Hearing Begins for Suspect in ‘86 Molestation-Slaying
More than four years after the murder of 7-year-old Phoebe Ho shocked South Pasadena, prosecutors opened a preliminary hearing Tuesday with a description of the circumstantial evidence they say will link a 51-year-old convicted sex offender to the crime.
Warren James Bland, a gray-haired, bespectacled, Alhambra man, now serving a life sentence for another crime, sat quietly in an orange prison jumpsuit, smiling occasionally as witnesses relived the week of Dec. 11, 1986, when the second-grader disappeared on her way to school.
He has pleaded not guilty to the murder, and his lawyers contend that only circumstantial evidence links him to it. In the time since the slaying, no witnesses to either the abduction or the murder have emerged.
A week after her disappearance, Phoebe’s body was found in a field near the Pomona Freeway in the Riverside County community of Glen Avon. Authorities determined that she had been held prisoner for several days before being raped and strangled.
Court records show that at the time of the incident, Bland was on parole for the molestation of an 11-year-old Torrance boy whom he had tortured with pliers. Bland had an extensive criminal record of child molestation dating to 1960 and had spent all but five of the previous 26 years in prisons and mental institutions.
Witnesses on Tuesday said Bland had been working in the South Pasadena area on the morning the child disappeared, painting the house of former Los Angeles Rams quarterback Pat Haden in nearby San Marino.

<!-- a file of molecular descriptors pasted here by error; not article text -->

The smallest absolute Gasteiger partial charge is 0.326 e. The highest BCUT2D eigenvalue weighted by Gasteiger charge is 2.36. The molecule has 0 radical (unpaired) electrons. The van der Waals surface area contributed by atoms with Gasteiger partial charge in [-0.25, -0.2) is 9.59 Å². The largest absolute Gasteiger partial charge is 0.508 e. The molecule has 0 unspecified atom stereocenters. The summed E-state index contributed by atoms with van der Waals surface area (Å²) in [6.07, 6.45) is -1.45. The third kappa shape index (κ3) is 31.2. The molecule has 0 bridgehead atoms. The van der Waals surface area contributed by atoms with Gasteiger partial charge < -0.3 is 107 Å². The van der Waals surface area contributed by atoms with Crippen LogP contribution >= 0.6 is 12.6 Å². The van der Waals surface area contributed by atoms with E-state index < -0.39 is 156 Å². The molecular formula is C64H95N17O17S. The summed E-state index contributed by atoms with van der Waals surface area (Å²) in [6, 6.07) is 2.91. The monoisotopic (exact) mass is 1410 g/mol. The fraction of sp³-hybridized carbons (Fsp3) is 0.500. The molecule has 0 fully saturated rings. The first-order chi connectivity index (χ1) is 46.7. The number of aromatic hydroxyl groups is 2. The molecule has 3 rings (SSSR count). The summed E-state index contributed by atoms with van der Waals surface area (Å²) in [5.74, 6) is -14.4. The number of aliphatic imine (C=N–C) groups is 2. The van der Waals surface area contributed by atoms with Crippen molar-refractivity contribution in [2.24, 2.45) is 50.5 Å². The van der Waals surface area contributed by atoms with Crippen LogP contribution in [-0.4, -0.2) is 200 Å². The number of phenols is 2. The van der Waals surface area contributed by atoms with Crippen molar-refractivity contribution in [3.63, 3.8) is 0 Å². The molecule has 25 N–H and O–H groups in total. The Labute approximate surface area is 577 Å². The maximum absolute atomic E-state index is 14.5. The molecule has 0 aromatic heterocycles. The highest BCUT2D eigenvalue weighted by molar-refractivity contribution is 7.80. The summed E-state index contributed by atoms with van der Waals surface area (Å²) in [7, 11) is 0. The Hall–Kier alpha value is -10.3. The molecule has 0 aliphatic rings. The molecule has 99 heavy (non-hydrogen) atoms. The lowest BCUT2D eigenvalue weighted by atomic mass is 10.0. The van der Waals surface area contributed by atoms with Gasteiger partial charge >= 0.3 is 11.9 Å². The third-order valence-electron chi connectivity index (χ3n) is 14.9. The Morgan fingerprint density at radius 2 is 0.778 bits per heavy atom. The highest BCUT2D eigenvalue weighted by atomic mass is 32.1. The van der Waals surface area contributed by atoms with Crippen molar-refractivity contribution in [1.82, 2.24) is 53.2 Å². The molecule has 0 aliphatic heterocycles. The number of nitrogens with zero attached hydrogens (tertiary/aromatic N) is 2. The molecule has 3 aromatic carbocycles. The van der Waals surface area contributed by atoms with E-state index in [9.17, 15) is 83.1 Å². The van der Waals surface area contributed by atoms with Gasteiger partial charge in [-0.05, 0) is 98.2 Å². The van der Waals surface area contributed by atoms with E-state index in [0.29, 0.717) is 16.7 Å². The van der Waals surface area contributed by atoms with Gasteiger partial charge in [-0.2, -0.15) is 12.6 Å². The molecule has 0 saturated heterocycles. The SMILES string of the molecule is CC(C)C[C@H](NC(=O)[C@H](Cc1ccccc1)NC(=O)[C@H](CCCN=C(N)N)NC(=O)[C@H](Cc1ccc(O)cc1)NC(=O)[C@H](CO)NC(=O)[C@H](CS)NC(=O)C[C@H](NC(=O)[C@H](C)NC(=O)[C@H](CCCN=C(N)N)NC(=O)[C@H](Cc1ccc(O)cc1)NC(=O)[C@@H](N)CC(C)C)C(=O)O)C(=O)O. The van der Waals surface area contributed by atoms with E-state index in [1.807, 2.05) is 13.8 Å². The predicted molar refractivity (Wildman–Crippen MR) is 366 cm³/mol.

Haden’s wife, Cynthia, said Bland was an employee of a San Marino firefighter who ran a contracting business on the side. The mother of four small children, she said she had no idea Bland had a criminal record and found him calm and friendly.
Supervising Deputy Dist. Atty. Creg Datig said “trace,” or scientific, evidence will form the basis of the case. In the hearing, expected to last through the week, witnesses will testify that human hairs, paint chips and semen stains found on the child point to Bland as the killer, he said.
For example, he said, the child’s body was covered with microscopic chips of white paint; Haden testified Tuesday that Bland was painting the inside of her house white.
Court documents also indicate that rust-colored carpet fibers were found on the child. On Tuesday, Bland’s employer and the employer’s daughter testified that Bland had borrowed a van the week the child disappeared; the carpet fibers in the van match those on the child.
The prosecution of the case was delayed by several factors: the scientific tests, Bland’s legal battle on an unrelated San Diego case and his attorney’s illness.
Bland was arrested 2 1/2 months after the girl’s body was found. He was shot while trying to flee police, who had traced him to a job at a restaurant in San Diego. He had dyed his hair and was living under an assumed name.